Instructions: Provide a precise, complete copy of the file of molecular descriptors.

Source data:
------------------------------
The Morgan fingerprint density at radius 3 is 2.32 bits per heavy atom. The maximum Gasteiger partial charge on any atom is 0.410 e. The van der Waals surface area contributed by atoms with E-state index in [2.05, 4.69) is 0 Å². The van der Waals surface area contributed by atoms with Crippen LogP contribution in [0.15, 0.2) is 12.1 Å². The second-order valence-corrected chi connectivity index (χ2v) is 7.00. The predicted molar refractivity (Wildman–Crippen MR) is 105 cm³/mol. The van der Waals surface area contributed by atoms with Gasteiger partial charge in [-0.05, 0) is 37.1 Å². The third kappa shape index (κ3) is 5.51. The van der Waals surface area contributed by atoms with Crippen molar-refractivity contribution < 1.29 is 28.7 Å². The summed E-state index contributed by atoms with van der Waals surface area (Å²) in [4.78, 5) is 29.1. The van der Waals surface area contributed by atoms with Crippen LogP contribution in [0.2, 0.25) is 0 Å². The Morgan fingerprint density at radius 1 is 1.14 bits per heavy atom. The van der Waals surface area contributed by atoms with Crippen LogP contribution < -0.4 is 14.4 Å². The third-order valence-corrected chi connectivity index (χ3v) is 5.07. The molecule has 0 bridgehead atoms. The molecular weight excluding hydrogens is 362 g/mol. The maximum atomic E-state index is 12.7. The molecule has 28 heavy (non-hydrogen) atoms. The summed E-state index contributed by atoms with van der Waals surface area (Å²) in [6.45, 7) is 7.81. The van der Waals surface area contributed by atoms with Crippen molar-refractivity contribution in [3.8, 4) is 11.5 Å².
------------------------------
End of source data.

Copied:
The Morgan fingerprint density at radius 3 is 2.32 bits per heavy atom. The maximum Gasteiger partial charge on any atom is 0.410 e. The van der Waals surface area contributed by atoms with E-state index in [2.05, 4.69) is 0 Å². The van der Waals surface area contributed by atoms with Crippen LogP contribution in [0.15, 0.2) is 12.1 Å². The second-order valence-corrected chi connectivity index (χ2v) is 7.00. The predicted molar refractivity (Wildman–Crippen MR) is 105 cm³/mol. The van der Waals surface area contributed by atoms with Gasteiger partial charge in [-0.05, 0) is 37.1 Å². The third kappa shape index (κ3) is 5.51. The van der Waals surface area contributed by atoms with Crippen molar-refractivity contribution < 1.29 is 28.7 Å². The summed E-state index contributed by atoms with van der Waals surface area (Å²) in [4.78, 5) is 29.1. The van der Waals surface area contributed by atoms with Crippen LogP contribution in [0.2, 0.25) is 0 Å². The Morgan fingerprint density at radius 1 is 1.14 bits per heavy atom. The van der Waals surface area contributed by atoms with Crippen LogP contribution < -0.4 is 14.4 Å². The third-order valence-corrected chi connectivity index (χ3v) is 5.07. The molecule has 0 bridgehead atoms. The molecular weight excluding hydrogens is 362 g/mol. The maximum atomic E-state index is 12.7. The molecule has 28 heavy (non-hydrogen) atoms. The summed E-state index contributed by atoms with van der Waals surface area (Å²) in [6.45, 7) is 7.81. The van der Waals surface area contributed by atoms with Crippen molar-refractivity contribution in [3.8, 4) is 11.5 Å².